Following on the heels of Aneil Karia’s short film Beat, which starred Ben Whishaw, Surge sees the British director and actor reunite once again, this time in a feature film. Surge, which recently premiered online at the Glasgow Film Festival, tells the story of an airport security officer. At the beginning of the film, we see Joseph as he deals with baggage checks and frisks passangers—all while remaining seemingly disconnected from his colleagues and surroundings.
Things are not much better at home, where Joseph’s mother constantly bullies and intimidates the young man.
As the film progresses, the loner’s deep discontent begins to emerge and we watch as he succumbs to a mental breakdown. In a moment of frensy, Joseph walks off the job and takes to the streets of London. His aimless wanderigs result in numerous encounters, including with his co-worker and love-interest Lily, and mum and dad. The intensity and mental instability associted with each of these encounters results in a feeling of uncertainty and anticipation—how far is Joseph prepared to take things?
And the violence does come. In a desperate attemp to score five quid to buy an HDMI cable to fix Lily’s TV, Joseph ends up on the wrong side of the law, robbing no less than three banks. At one stage, Joseph decides to rent a posh hotel room with his ill-gained loot. He then proceeds to rip open the mattress before climbing inside it for safety.
Whishaw plays the role with meticulous intensity and absorption. Mostly wordless throughout the film, he expresses himself with grimaces, flinches, ticks, as well as complete blankeness, said a film critic from LateNightStreaming. “Nevertheless, with the script moving from one surreal incident to another at such a furious pace, it is hard for the viewer to establish an emotional connection with Joseph. The visuals are fascinating, however. Something Karia is certainly well-known for.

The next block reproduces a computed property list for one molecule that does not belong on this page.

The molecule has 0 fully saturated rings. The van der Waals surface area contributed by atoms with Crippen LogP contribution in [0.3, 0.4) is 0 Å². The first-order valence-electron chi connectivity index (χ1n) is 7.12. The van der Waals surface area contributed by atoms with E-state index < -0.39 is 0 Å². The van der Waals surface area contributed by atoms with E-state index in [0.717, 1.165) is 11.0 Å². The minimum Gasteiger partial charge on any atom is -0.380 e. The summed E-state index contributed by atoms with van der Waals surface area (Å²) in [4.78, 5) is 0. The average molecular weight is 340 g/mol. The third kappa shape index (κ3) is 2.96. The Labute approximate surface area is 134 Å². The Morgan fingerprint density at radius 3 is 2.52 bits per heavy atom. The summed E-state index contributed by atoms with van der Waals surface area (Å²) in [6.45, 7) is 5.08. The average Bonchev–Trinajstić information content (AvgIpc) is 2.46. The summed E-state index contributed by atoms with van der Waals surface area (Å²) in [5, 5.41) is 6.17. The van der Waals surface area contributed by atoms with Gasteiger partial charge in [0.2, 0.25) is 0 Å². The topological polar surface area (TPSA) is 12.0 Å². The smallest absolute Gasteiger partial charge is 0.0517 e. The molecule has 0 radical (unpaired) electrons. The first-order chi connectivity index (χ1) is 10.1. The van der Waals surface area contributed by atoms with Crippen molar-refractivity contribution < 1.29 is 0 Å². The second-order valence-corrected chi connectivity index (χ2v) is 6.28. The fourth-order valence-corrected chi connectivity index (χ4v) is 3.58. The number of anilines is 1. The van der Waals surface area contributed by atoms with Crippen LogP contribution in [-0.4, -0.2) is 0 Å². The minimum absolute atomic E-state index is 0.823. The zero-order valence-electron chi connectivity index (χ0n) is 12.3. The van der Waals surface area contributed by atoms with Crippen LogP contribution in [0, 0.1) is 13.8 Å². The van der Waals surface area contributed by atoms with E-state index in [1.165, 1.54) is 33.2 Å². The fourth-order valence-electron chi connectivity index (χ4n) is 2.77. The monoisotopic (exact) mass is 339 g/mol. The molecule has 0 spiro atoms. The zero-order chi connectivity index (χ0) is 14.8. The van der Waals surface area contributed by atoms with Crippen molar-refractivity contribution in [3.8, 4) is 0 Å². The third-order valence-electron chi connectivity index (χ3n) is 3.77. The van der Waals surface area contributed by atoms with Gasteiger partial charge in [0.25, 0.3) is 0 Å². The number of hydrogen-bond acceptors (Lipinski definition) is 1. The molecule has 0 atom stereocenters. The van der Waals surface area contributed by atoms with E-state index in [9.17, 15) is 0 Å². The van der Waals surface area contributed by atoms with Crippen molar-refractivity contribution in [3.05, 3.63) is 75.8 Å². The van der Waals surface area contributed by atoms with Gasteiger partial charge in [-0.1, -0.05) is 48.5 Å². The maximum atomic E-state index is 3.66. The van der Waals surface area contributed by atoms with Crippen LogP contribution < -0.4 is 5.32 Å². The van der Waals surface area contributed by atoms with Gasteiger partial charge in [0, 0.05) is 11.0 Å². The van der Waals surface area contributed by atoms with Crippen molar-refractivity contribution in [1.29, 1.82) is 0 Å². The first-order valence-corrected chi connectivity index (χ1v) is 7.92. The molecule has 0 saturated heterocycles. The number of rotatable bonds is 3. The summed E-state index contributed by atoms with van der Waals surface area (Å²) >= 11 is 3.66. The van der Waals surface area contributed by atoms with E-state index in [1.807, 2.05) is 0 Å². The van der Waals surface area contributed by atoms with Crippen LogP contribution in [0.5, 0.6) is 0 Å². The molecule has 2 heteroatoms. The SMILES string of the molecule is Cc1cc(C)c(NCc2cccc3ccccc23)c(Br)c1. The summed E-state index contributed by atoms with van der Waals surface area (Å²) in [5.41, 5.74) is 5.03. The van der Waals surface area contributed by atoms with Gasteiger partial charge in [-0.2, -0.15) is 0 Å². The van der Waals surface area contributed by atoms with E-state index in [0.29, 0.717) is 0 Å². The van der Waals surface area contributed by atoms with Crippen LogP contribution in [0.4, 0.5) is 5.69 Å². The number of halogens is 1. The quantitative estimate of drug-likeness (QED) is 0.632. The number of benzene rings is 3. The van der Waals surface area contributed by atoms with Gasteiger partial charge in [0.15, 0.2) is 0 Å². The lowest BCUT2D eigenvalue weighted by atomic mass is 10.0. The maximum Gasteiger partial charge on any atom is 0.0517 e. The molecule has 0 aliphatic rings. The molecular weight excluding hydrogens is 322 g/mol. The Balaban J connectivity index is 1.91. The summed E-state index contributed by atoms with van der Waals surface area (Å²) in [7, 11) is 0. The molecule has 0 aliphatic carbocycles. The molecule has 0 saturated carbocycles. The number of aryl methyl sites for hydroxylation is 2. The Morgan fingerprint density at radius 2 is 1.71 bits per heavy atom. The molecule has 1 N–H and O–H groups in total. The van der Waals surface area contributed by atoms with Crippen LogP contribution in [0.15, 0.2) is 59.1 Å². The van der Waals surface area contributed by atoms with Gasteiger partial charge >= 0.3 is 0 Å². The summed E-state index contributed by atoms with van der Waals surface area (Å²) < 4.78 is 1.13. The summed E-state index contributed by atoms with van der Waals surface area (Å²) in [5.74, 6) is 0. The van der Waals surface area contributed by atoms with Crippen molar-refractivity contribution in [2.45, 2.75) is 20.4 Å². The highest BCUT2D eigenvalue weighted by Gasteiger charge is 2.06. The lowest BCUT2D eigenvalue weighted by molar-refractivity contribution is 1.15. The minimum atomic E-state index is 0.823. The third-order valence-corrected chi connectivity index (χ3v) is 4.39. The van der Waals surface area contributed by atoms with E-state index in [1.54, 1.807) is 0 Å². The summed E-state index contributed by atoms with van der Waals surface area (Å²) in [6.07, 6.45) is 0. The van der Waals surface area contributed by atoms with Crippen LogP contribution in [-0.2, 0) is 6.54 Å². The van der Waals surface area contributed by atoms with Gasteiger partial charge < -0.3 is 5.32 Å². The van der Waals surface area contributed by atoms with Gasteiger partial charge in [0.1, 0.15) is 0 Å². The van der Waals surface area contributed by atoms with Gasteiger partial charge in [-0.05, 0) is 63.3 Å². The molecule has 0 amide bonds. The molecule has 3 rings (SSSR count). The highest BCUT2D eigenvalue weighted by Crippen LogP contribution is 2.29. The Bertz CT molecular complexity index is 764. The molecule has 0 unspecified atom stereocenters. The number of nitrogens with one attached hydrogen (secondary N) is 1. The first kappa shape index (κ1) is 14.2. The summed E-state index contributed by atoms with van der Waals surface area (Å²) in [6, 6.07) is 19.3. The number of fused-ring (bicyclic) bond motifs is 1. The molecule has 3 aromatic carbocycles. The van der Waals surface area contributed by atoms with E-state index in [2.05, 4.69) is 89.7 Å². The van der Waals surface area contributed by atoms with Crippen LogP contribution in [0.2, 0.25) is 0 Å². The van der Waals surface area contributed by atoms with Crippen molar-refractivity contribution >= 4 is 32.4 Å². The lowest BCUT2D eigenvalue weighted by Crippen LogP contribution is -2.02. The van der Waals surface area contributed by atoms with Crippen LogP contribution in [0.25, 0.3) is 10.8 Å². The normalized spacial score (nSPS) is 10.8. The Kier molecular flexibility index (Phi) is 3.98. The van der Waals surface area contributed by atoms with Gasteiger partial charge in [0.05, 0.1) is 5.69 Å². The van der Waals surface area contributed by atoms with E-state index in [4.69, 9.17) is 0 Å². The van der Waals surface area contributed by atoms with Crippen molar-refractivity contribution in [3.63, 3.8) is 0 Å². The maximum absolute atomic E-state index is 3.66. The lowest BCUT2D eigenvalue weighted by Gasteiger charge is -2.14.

Whishaw manages to successfully capture the frightening blankness and disconnection that can be a part of our modern exinstance.”
The Glasgow Film Festival is an annual event celebrated in Scotland that has been entertaining film enthusiasts since 2015. In past years, the festival’s audiences have topped 40,000. The 17th edition of the festival, which took place from 24 February to 7 March 2001, offered online screenings (just like the Sundance Film Festival). This year’s event saw 48 UK premieres, 3 European premieres and 8 world premieres.
The festival opened with Lee Isaac Chung’s Minari, a drama about a Korean-American family and closed with Suzanne Lindon’s film Spring Blossom, a coming-of-age story set in Paris.